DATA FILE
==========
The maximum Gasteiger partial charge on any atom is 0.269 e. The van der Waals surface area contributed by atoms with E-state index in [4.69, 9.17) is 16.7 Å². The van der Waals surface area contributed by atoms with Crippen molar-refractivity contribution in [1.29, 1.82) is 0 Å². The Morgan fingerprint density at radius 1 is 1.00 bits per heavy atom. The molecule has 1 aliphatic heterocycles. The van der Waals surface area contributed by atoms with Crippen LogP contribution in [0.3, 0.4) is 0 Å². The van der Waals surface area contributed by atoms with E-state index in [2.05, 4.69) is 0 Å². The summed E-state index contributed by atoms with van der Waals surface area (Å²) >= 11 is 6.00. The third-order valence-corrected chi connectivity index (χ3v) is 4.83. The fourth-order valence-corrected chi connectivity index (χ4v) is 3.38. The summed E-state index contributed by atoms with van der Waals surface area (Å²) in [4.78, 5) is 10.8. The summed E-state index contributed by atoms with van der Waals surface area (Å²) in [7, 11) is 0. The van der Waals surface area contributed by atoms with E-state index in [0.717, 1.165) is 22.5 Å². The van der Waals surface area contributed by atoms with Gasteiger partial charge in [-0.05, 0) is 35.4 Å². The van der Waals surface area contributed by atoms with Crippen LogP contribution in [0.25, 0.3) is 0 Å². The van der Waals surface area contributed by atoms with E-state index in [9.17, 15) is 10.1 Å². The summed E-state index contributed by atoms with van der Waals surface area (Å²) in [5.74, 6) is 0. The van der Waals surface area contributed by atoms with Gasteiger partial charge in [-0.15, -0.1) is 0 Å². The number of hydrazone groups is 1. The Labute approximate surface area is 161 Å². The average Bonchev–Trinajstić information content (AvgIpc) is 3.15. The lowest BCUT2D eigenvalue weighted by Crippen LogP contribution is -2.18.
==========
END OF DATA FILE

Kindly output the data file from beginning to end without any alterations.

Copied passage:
The maximum Gasteiger partial charge on any atom is 0.269 e. The van der Waals surface area contributed by atoms with E-state index in [4.69, 9.17) is 16.7 Å². The van der Waals surface area contributed by atoms with Crippen molar-refractivity contribution in [1.29, 1.82) is 0 Å². The Morgan fingerprint density at radius 1 is 1.00 bits per heavy atom. The molecule has 1 aliphatic heterocycles. The van der Waals surface area contributed by atoms with Crippen LogP contribution in [0.3, 0.4) is 0 Å². The van der Waals surface area contributed by atoms with E-state index in [2.05, 4.69) is 0 Å². The summed E-state index contributed by atoms with van der Waals surface area (Å²) >= 11 is 6.00. The third-order valence-corrected chi connectivity index (χ3v) is 4.83. The fourth-order valence-corrected chi connectivity index (χ4v) is 3.38. The summed E-state index contributed by atoms with van der Waals surface area (Å²) in [4.78, 5) is 10.8. The summed E-state index contributed by atoms with van der Waals surface area (Å²) in [7, 11) is 0. The van der Waals surface area contributed by atoms with E-state index in [0.717, 1.165) is 22.5 Å². The van der Waals surface area contributed by atoms with Gasteiger partial charge in [-0.05, 0) is 35.4 Å². The van der Waals surface area contributed by atoms with Crippen LogP contribution in [0.25, 0.3) is 0 Å². The van der Waals surface area contributed by atoms with E-state index in [9.17, 15) is 10.1 Å². The summed E-state index contributed by atoms with van der Waals surface area (Å²) in [5.74, 6) is 0. The van der Waals surface area contributed by atoms with Gasteiger partial charge in [-0.15, -0.1) is 0 Å². The number of hydrazone groups is 1. The Labute approximate surface area is 161 Å². The average Bonchev–Trinajstić information content (AvgIpc) is 3.15. The lowest BCUT2D eigenvalue weighted by Crippen LogP contribution is -2.18.